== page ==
Peter set the lantern down and surveyed the device. “That,” he said, “is our Blind. This will, hopefully, keep the Watchers out of our heads.” He began fiddling with knobs and switches. The machine whirled to life, emitting a low hum, and the cylinder glowed bright blue-green.

A strange sensation passed over Ben, like a door closing that he didn’t know was open.

“Does it always do that?” Ben asked and shook his head. His head felt fuzzy again, but not like back in the village, overpowered and filmy.

“Do what?” Peter asked, his eyes still on the device.

“Nevermind. What are Watchers?”

“They’re… spies. They get in your head and see through your eyes. This hasn’t been tested yet,” Peter said, gesturing to the Blind. “No good way to do that. We just pray that Cassandra did her job. She wasn’t too confident it would work—it’s an antique—but right now, it’s all we’ve got.”

Cassandra… did he mean, Cassie? The woman with the wild dreads? 

The… pretty one?

“Who is, Cassandra?” he asked. “Is she the one who didn’t make it? And how does that thing work?”

Peter rubbed his forehead. “Look, just give me a few minutes. I can’t explain everything now,” he said. He sank down onto a crate, and gingerly touched his side.

Then he noticed Peter’s shirt and the wet, red spot under his hand.

“You’re hurt.”

“Yeah.”

“Like me?” Ben asked, looking down at his own leg.

Peter winced. “Not exactly. I think it’s just a graze, though. Hand me that medical kit over there,” he pointed to a box on the floor.

Ben picked it up and dropped the box into Peter’s hand. Peter pulled out bandages, needle, thread, gauze, and little bottles, some that rattled with pills, some with liquid inside. Ben eased himself down onto the cot, his leg aching, and tried to give Peter some privacy as he unbuttoned his shirt and examined his side. But the large man was covered in strange tattoos, and it was hard not to stare. 

The lines raced down his arms and crawled around his rib cage. Flowers and mountains and strange beasts covered his chest and shoulders. Foxes and stars. And eyes. The man was covered in dark lined eyes.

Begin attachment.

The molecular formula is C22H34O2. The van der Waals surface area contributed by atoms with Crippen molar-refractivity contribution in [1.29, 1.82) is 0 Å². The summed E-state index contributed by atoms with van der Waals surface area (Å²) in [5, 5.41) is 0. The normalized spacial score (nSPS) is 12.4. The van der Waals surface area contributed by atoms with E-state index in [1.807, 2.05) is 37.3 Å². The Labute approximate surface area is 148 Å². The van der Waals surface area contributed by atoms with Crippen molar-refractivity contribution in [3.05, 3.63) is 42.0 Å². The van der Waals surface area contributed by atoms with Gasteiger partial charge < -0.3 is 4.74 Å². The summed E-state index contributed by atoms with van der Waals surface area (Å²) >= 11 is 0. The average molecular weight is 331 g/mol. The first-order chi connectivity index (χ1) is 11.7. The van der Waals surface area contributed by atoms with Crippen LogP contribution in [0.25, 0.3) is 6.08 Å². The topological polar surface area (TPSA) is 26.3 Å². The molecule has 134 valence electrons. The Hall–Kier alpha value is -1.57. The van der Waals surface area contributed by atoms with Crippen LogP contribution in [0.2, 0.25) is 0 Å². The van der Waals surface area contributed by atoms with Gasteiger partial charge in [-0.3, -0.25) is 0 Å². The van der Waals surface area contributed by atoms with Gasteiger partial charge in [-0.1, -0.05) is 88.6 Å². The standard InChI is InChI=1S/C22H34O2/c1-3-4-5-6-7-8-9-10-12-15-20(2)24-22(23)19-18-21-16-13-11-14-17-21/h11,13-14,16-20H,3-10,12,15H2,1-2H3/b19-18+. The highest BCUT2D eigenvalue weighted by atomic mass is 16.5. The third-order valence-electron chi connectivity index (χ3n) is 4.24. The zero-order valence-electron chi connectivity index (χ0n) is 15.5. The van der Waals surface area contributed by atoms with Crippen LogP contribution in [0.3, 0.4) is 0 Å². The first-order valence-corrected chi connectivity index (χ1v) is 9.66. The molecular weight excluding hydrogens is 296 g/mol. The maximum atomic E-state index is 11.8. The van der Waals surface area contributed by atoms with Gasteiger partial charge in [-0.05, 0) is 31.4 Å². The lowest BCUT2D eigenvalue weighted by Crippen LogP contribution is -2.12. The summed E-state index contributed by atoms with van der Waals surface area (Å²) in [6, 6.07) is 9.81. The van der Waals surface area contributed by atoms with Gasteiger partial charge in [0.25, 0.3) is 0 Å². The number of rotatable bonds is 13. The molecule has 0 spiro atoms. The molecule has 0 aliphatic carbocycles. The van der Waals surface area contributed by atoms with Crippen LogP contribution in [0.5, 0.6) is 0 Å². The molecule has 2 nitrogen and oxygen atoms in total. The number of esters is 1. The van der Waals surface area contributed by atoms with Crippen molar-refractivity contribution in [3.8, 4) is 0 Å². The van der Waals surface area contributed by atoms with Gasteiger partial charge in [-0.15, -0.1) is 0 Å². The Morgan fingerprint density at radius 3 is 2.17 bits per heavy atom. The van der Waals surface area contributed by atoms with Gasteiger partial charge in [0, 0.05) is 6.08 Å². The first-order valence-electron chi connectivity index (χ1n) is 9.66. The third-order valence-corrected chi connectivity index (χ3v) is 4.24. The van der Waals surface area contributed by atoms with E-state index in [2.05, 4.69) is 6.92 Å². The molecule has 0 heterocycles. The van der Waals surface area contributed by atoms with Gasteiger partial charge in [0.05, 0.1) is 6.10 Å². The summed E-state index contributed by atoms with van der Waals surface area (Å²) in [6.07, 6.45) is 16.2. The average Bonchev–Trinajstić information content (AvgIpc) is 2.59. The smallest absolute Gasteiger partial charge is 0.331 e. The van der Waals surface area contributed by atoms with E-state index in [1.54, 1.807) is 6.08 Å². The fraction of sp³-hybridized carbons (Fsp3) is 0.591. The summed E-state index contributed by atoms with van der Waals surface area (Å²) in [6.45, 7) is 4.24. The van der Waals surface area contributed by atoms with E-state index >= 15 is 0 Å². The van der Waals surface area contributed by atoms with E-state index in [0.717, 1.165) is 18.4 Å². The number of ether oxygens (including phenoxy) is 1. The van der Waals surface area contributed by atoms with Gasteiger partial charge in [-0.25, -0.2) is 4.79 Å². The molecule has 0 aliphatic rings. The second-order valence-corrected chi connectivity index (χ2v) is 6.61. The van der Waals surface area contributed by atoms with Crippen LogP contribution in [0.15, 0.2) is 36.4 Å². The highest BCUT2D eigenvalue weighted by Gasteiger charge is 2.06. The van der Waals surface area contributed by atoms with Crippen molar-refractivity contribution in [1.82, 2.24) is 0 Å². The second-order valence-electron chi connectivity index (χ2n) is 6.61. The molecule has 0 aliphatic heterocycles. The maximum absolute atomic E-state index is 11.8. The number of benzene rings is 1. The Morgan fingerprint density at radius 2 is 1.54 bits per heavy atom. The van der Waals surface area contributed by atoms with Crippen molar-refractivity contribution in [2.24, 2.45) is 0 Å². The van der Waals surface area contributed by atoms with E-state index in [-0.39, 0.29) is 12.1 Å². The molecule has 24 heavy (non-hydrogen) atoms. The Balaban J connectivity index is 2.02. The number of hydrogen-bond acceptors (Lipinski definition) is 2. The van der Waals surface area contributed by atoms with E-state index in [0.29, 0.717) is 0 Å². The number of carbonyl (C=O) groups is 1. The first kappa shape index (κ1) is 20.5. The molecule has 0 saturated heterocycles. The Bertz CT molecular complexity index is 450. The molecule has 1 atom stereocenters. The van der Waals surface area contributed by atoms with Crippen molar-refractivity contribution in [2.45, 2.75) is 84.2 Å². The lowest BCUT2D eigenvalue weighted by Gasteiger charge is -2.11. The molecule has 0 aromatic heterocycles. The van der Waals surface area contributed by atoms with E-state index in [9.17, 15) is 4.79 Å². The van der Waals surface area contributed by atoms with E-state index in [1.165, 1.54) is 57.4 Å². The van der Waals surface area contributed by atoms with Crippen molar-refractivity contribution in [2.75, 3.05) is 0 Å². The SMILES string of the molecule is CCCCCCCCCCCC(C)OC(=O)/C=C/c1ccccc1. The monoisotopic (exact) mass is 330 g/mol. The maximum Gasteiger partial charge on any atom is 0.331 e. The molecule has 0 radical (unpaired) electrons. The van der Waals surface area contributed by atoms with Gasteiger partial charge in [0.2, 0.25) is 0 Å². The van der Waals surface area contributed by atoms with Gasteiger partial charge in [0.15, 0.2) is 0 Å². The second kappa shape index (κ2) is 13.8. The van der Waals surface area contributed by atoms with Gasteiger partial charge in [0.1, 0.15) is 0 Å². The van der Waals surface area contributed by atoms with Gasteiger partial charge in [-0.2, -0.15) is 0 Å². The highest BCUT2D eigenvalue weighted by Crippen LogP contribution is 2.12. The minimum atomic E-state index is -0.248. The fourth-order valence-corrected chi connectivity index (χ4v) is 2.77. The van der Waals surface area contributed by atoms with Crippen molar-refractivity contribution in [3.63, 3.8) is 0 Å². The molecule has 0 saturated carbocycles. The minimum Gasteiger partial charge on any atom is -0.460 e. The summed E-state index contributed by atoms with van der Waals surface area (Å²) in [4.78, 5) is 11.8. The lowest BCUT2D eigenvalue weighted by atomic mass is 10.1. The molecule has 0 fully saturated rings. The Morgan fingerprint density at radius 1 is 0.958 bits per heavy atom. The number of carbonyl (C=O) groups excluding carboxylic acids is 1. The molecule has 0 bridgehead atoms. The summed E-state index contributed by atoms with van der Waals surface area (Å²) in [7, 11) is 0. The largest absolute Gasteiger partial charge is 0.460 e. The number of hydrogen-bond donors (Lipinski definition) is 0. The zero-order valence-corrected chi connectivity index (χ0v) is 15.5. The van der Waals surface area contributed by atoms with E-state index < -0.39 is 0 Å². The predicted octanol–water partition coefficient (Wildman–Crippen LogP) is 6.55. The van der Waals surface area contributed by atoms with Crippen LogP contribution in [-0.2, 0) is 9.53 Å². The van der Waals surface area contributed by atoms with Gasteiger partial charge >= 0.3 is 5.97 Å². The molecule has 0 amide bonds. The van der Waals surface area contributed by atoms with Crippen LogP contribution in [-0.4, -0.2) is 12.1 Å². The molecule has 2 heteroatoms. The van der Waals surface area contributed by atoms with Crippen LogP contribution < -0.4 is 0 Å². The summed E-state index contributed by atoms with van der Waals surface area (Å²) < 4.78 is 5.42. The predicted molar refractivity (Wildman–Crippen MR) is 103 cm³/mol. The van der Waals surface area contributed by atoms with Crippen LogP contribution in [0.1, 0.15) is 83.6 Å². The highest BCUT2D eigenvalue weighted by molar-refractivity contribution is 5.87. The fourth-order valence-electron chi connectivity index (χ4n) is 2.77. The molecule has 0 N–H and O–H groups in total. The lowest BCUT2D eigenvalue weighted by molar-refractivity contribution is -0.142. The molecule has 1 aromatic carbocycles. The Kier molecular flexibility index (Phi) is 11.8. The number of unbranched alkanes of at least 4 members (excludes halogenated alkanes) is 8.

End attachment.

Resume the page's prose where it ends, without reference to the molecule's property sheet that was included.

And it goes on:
Suddenly embarrassed for staring at the dark lined images, Ben looked for something else to hold his attention. Next to him on the cot as the empty gun and a lighter.

A lighter.

Ben sat, turning the silver lighter over in his hands as Peter tended his wound. Peter began to sweat and grow pale under his red beard with every bloody stitch. He tried not to stare, but the red man was shaking. He wondered if he should offer to help, but he doubted he would be much use as he couldn’t even remember his own name, so instead, Ben just stared at the lighter.

Finally, Peter dropped the needle and sighed. “Wow. I always hate doing that,” he said softly.

Ben looked up at an even seam across Peter’s side. The bullet had ripped through a tattoo. Despite the precision of the stitches, the tattoo of an eye now puckered and distorted like a wink.

“Now, you want to know what’s going on?” Peter asked. “Well, I’ll tell you.”

He spoke while he wrapped a bandage around his side and cleaned up from his procedure, and this time Ben stared so as not to miss a word as Peter told him his story.

“Your name is Benjamin Alderman,” Peter said. He told Ben about his two sisters, Mica and Anda. How Ben had saved him and given him a home. He said that he had found this shelter and this Blind but was unable to make the Blind work, that is until Cassandra and Aaron showed up. They wanted information, and in exchange, Cassandra got the Blind working. Peter told him that Mica, his sister, had gotten in trouble, and they were going to flee West Six, but Watchers and soldiers had come.

He paused. “The transport out back…” he cleared his throat. “And I couldn’t save Anda… she got Burned. They had already Burned her when I… I couldn’t save…. and they Burned you. That’s why you can’t remember.” Peter went quiet. “You just had to come for her, even after I told you to stay at the house. Why didn’t you trust me?” he asked, but it was a question for a different time man at a different time.